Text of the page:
The statewide average temperature for March was 38.2 degrees, 3.1 degrees below average. This follows on the heels of a slightly colder-than-average January and much colder-than-average February. As a result, the year-to-date temperature for Illinois was 27.8 degrees, 5.1 degrees below average and the 16th coldest on record. In comparison, the same period in 2014 was 24.4 degrees and the 4th coldest on record.
According to the latest NWS forecasts, the first two weeks of April are expected to be warmer-than-average.
The statewide precipitation for March was 2.44 inches, 0.52 inches below average. However, it was not evenly distributed (left). Northern Illinois was dry with less than 2 inches of precipitation in many locations. Central Illinois was close to average with 2 to 4 inches widely reported. On the other hand, Southern Illinois was much wetter with 4 to 8 inches of precipitation (shades of blue). The largest reported total for the month was in Belknap (far southern Illinois) with 8.43 inches.
The heavy rains in southern Illinois contributed to moderate flooding on tributaries of the Wabash and Ohio Rivers.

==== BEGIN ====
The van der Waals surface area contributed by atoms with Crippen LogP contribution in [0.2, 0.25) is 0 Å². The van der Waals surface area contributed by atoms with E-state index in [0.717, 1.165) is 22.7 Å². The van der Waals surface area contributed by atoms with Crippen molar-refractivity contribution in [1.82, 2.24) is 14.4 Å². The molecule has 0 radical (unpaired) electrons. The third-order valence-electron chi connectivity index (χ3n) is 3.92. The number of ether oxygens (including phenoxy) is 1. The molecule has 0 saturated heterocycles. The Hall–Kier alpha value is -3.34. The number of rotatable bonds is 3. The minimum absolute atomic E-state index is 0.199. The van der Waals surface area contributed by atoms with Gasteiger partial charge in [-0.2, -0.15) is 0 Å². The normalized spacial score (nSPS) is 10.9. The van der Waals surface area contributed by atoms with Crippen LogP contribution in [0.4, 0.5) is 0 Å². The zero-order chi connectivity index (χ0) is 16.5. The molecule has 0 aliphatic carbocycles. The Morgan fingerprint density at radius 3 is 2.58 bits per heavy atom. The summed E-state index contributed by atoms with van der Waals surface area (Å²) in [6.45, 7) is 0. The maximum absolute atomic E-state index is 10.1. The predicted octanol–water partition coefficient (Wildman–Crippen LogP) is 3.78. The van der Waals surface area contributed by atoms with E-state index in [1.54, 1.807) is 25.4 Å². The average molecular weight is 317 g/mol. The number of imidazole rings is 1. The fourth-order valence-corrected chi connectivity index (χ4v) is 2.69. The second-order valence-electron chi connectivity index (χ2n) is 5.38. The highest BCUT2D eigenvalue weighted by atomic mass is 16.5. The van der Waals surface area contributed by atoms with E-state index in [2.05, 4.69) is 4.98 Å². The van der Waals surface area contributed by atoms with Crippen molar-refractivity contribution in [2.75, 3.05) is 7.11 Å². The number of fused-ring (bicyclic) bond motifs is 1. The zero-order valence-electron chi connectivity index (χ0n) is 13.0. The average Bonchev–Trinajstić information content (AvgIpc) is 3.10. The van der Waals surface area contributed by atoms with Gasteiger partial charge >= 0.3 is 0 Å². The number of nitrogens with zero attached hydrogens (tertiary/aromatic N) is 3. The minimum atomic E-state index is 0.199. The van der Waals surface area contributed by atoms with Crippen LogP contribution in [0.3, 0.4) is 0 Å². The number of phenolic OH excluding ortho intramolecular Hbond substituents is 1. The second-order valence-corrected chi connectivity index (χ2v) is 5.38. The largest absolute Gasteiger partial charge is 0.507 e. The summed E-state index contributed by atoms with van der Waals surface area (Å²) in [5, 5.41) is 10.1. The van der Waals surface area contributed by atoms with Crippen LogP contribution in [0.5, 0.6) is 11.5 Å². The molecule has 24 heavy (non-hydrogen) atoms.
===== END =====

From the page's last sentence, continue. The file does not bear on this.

The statewide average precipitation for January-March was 5.31 inches, 1.78 inches below average and the 29th driest on record (right). While northern and central Illinois were 1 to 3 inches below average (shades of yellow), southern Illinois was 1 to 4 inches above average on precipitation (shades of green).
As noted yesterday, dry conditions extend across the upper Corn Belt. In the short-term, dry conditions can be beneficial for spring planting as the soils dry out and warm up faster.
By the way, precipitation is the rainfall total plus the water content of any snow.
Snowfall in March was widespread across the state(left). Interestingly, some of the highest snowfall totals were in southern Illinois where climatology indicates it should be the least. The largest snowfall total was reported in Danville (east-central Illinois) with 12.3 inches, followed by Grand Chain Dam with 10.0 inches (far southern Illinois). The lowest monthly totals came out of northwest Illinois. The Moline airport reported only 0.1 inches of snow for the month.
As a result, snowfall was above-average for most of the state (right) except the northwest near the Quad Cities. You may notice that much of central and northern Illinois received above-average snowfall but still remained below-average on precipitation. While those areas received plenty of snow, they received little rainfall which typically makes up the bulk of the precipitation for March.